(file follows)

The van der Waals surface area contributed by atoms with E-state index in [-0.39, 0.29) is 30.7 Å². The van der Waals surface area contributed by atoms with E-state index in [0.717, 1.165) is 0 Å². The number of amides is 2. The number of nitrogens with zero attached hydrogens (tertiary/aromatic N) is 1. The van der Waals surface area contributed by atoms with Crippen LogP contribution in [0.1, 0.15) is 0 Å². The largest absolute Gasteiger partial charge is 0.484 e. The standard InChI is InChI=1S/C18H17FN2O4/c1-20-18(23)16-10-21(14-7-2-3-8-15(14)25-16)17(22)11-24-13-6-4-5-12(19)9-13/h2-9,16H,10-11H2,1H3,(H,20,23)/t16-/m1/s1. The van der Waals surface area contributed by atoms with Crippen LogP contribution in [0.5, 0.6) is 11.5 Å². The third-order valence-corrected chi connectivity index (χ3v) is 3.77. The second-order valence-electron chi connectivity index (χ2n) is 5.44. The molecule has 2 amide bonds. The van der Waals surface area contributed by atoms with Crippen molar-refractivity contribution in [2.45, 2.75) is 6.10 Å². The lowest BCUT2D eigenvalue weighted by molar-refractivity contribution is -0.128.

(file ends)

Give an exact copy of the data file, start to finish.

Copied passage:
The van der Waals surface area contributed by atoms with E-state index in [-0.39, 0.29) is 30.7 Å². The van der Waals surface area contributed by atoms with E-state index in [0.717, 1.165) is 0 Å². The number of amides is 2. The number of nitrogens with zero attached hydrogens (tertiary/aromatic N) is 1. The van der Waals surface area contributed by atoms with Crippen LogP contribution in [0.1, 0.15) is 0 Å². The largest absolute Gasteiger partial charge is 0.484 e. The standard InChI is InChI=1S/C18H17FN2O4/c1-20-18(23)16-10-21(14-7-2-3-8-15(14)25-16)17(22)11-24-13-6-4-5-12(19)9-13/h2-9,16H,10-11H2,1H3,(H,20,23)/t16-/m1/s1. The van der Waals surface area contributed by atoms with Crippen LogP contribution in [0.5, 0.6) is 11.5 Å². The third-order valence-corrected chi connectivity index (χ3v) is 3.77. The second-order valence-electron chi connectivity index (χ2n) is 5.44. The molecule has 2 amide bonds. The van der Waals surface area contributed by atoms with Crippen molar-refractivity contribution in [2.45, 2.75) is 6.10 Å². The lowest BCUT2D eigenvalue weighted by molar-refractivity contribution is -0.128.